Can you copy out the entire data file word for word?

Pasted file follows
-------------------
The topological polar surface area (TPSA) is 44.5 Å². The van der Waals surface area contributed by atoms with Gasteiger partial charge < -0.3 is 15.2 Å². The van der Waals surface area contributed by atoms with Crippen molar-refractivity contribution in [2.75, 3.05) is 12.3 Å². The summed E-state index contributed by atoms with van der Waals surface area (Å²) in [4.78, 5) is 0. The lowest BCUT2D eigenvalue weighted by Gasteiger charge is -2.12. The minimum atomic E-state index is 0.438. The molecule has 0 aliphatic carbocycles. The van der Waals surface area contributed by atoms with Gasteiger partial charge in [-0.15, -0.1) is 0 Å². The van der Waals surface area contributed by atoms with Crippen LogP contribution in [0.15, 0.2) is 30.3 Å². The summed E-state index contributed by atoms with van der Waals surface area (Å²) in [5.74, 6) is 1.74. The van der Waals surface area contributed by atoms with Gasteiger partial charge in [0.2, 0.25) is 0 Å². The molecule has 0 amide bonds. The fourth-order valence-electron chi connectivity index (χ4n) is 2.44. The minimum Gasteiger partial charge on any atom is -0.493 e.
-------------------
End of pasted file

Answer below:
The topological polar surface area (TPSA) is 44.5 Å². The van der Waals surface area contributed by atoms with Gasteiger partial charge < -0.3 is 15.2 Å². The van der Waals surface area contributed by atoms with Crippen molar-refractivity contribution in [2.75, 3.05) is 12.3 Å². The summed E-state index contributed by atoms with van der Waals surface area (Å²) in [4.78, 5) is 0. The lowest BCUT2D eigenvalue weighted by Gasteiger charge is -2.12. The minimum atomic E-state index is 0.438. The molecule has 0 aliphatic carbocycles. The van der Waals surface area contributed by atoms with Gasteiger partial charge in [-0.15, -0.1) is 0 Å². The van der Waals surface area contributed by atoms with Crippen LogP contribution in [0.15, 0.2) is 30.3 Å². The summed E-state index contributed by atoms with van der Waals surface area (Å²) in [5.74, 6) is 1.74. The van der Waals surface area contributed by atoms with Gasteiger partial charge in [0.2, 0.25) is 0 Å². The molecule has 0 amide bonds. The fourth-order valence-electron chi connectivity index (χ4n) is 2.44. The minimum Gasteiger partial charge on any atom is -0.493 e.